December 2002
Volume 43, Issue 13
ARVO Annual Meeting Abstract  |   December 2002
Reversal of Corneal Graft Rejection by Iontophoresis of Methylprednisolone
Author Affiliations & Notes
  • FF Behar-Cohen
    Ophthalmology Hôtel-Dieu Hospital - INSERM U450 Paris France
  • M Halhal
    Ophthalmology Hôtel-Dieu Hospital Paris France
  • D BenEzra
    Ophthalmology Hadassah University Hospital Jerusalem Israel
  • D Chauvaud
    Ophthalmology Hôtel-Dieu Hospital Paris France
  • G Renard
    Ophthalmology Hôtel-Dieu Hospital Paris France
  • Footnotes
    Commercial Relationships    F.F. Behar-Cohen, Optis, France P; M. Halhal, Optis, France C; D. BenEzra, None; D. Chauvaud, None; G. Renard, None.
Investigative Ophthalmology & Visual Science December 2002, Vol.43, 2214. doi:
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      FF Behar-Cohen, M Halhal, D BenEzra, D Chauvaud, G Renard; Reversal of Corneal Graft Rejection by Iontophoresis of Methylprednisolone . Invest. Ophthalmol. Vis. Sci. 2002;43(13):2214.

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      © ARVO (1962-2015); The Authors (2016-present)

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Abstract: : Purpose: Study the therapeutic effects of iontophoresis on acute corneal graft rejection reactions. Methods: Eighteen consecutive adult patients presenting with acute corneal graft rejection in one eye were included in this study after an informed consent was obtained. Acute corneal graft rejection was diagnosed upon the following signs: previous clear graft and clear vision, sudden segmental or generalized corneal edema with a significant drop of visual acuity, anterior chamber reaction with keratic precipitates and presence of cells and flare in the anterior chamber. For iontophoresis, the Eyegate (Optis,France) device was used. Topical anesthesia was obtained by instillation of Tetracaïne drops. Methylprednisolone hemisuccinate (HMP) 62.5mg/ml was infused in the ocular probe container and a current power of 1.5 mA was applied for 4 minutes at day 0, 1 and 2. The treated eye was patched for six hours following treatment. The patients were then instructed to start topical 0.1% phosphate dexamethasone 3 times a day at day 0, 1 and 2 followed by a regimen of 6 drops/day and dexa ointment at bed time from day 3 onwards. The response to treatment was monitored by assessing clinical signs with a special emphasis on corneal graft transparency and visual acuity. Results: The mean follow-up time after the 18 included patients was 10.6 months with a range of 2 to 26 months. Twenty four to 48 hours after the last iontophoresis treatment, decreased corneal edema were observed in 88% of the cases and at the 10 days, sixteen of the 18 patients demonstrated a complete reversal of the rejection processes. Two of the patients did not improved. The mean visual acuity of all 18 patients during this visit was 0.3 ± 0.17 as compared to a mean of 0.06±0.04 on presentation. The clinical improvement recorded at day 10 was maintained also on day 60 and later. No significant side-effects due to iontophoresis application were observed. The extended follow up of these patients will be presented and discussed. Conclusions: Iontophoresis of MPH can be considered as an alternative to pulse intravenous therapy for the management of acute corneal graft rejection. Patients who are prone to develop severe secondary complications following the administration of systemic corticosteroids would probably benefit most.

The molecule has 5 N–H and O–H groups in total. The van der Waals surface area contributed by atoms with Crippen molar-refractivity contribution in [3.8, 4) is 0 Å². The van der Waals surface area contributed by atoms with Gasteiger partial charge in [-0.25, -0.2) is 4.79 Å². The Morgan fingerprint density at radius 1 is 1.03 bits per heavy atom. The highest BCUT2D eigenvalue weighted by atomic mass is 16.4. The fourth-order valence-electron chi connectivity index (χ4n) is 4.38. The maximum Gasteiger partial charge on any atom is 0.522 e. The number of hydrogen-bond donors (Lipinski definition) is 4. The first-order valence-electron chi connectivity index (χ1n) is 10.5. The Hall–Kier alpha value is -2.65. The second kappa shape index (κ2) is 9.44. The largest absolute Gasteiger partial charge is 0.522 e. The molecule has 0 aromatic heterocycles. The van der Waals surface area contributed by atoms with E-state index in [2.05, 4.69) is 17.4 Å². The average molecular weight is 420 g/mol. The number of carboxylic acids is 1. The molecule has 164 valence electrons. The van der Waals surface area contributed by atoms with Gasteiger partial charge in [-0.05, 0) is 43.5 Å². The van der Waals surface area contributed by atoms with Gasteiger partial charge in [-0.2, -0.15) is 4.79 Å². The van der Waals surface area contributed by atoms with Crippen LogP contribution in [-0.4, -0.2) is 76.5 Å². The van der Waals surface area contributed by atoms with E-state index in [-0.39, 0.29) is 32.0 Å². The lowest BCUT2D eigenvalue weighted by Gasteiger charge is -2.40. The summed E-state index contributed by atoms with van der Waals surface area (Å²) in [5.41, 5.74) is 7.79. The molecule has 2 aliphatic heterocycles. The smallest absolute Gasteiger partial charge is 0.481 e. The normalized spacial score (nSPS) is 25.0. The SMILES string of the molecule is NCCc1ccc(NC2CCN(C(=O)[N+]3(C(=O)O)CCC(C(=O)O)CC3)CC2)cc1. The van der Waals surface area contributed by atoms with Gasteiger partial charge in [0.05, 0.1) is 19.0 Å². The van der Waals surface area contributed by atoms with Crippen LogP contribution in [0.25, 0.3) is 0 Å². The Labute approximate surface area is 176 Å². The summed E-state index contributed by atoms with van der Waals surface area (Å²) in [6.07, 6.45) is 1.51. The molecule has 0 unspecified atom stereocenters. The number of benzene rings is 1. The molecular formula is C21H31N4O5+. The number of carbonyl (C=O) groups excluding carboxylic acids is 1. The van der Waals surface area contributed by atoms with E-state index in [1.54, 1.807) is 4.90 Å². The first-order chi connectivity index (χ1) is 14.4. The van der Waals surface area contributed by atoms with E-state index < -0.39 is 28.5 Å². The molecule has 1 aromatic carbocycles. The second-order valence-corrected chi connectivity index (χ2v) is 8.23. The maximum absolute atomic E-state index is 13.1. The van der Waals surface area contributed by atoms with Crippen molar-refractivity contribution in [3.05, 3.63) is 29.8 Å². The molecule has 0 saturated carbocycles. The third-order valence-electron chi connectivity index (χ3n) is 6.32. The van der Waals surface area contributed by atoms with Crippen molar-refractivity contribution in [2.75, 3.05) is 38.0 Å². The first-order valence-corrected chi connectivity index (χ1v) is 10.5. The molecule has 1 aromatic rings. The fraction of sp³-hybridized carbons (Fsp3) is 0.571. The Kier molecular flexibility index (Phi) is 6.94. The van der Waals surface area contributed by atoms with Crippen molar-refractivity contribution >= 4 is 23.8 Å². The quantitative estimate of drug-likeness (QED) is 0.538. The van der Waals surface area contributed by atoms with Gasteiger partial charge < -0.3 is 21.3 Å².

Keywords: 369 cornea: clinical science • 607 transplantation • 356 clinical (human) or epidemiologic studies: systems/equipment/techniques 

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